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I was wondering, what characters are accepted in .Net identifiers?

Not C# or VB.Net, but the CLR.

The reason I ask this is I was looking at how yield return statements were implemented (C# In Depth), and saw that it compiles into code like:

public int <count>5__1;

Are there any other identifier characters that I could use? This code would not be public.

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2 Answers 2

up vote 1 down vote accepted

The C# spec says which characters can be used.

The CLR however allows much more. That is why the C# compiler emits them as such.

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I expect what's allowed in the CLR is defined in the CLR specification. –  Richard Jul 19 '11 at 8:24
@Richard: The CLR allows almost anything when quoted. Eg: '!2ss<,' is valid in IL. –  leppie Jul 19 '11 at 8:27
Very interesting! does this behaviour go back to older versions of the CLR as well? –  Darkzaelus Jul 19 '11 at 8:35
@Darkzaelus: From what I know, yes all the way back to 1.0. –  leppie Jul 19 '11 at 8:53
Then i'm happy the accept this answer! –  Darkzaelus Jul 19 '11 at 9:11

This is governed by the CLS specification, chapter 8.5.1 "Valid names":

CLS Rule 4: Assemblies shall follow Annex 7 of Technical Report 15 of the Unicode Standard 3.0 governing the set of characters permitted to start and be included in identifiers, available on-line at http://www.unicode.org/unicode/reports/tr15/tr15-18.html. Identifiers shall be in the canonical format defined by Unicode Normalization Form C. For CLS purposes, two identifiers are the same if their lowercase mappings (as specified by the Unicode locale-insensitive, one-to-one lowercase mappings) are the same. That is, for two identifiers to be considered different under the CLS they shall differ in more than simply their case. However, in order to override an inherited definition the CLI requires the precise encoding of the original declaration be used.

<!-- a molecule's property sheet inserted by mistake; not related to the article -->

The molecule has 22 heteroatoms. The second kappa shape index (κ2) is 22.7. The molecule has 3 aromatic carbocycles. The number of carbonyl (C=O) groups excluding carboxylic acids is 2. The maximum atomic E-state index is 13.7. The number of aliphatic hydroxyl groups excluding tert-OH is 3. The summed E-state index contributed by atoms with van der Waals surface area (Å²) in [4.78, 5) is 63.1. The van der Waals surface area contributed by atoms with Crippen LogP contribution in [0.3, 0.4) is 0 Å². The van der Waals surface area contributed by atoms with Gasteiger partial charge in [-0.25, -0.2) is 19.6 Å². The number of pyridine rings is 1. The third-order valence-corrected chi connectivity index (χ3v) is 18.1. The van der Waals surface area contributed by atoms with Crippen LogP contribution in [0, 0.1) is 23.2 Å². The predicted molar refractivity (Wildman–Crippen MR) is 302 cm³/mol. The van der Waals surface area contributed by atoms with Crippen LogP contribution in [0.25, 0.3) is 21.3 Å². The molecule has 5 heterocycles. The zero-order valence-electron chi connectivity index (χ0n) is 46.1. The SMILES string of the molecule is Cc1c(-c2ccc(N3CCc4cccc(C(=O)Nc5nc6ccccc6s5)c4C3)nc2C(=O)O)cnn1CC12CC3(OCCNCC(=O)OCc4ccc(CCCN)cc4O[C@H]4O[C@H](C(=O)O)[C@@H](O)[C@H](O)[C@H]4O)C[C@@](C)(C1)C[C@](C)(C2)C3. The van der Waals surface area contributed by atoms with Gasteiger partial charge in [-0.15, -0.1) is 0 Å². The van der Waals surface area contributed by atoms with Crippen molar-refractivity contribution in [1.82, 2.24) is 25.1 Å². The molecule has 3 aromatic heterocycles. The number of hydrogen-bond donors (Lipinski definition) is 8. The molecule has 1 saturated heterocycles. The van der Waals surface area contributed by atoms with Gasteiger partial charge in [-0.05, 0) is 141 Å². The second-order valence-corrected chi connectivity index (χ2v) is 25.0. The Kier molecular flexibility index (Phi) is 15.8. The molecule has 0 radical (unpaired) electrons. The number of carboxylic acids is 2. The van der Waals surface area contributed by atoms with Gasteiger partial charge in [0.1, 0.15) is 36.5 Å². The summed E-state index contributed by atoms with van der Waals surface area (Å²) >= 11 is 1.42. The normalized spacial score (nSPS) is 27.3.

Or in other words, it doesn't specify a list of verboten characters, is it only concerned about being able to compare strings without surprises. Which is all the CLR ever has to do. The job of a compiler is much harder, it must be able to recognize tokens in the program, the job of the lexer. Practical lexer implementations set rules on valid characters in an identifier. Not being to start an identifier with a digit for example.

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Good answer, but note that this is specifying CLS requirements, not CLR requirements. –  kvb Jul 19 '11 at 16:44
Any CLR implementation I know follows CLS rules. –  Hans Passant Jul 19 '11 at 16:53
I don't believe that's quite correct; the CLS rules indicate a restricted subset of the CLR's behavior that compilers should target if interoperation with other languages is desired (see section 7 of Partition I of the spec). However, the CLR clearly supports non-CLS-compliant types, and the spec specifically mentions that types which are not visible outside of an assembly do not need to follow the CLS rules. –  kvb Jul 19 '11 at 17:23
Some of the rules themselves also make this clear. For example, rule 5 states that "All names introduced in a CLS-compliant scope shall be distinct independent of kind, except where the names are identical and resolved via overloading. That is, while the CTS allows a single type to use the same name for a method and a field, the CLS does not." –  kvb Jul 19 '11 at 17:27
You can try creating a type which violates this rule (e.g. via Reflection.Emit or ilasm) and the runtime won't have any problem with it. –  kvb Jul 19 '11 at 17:28

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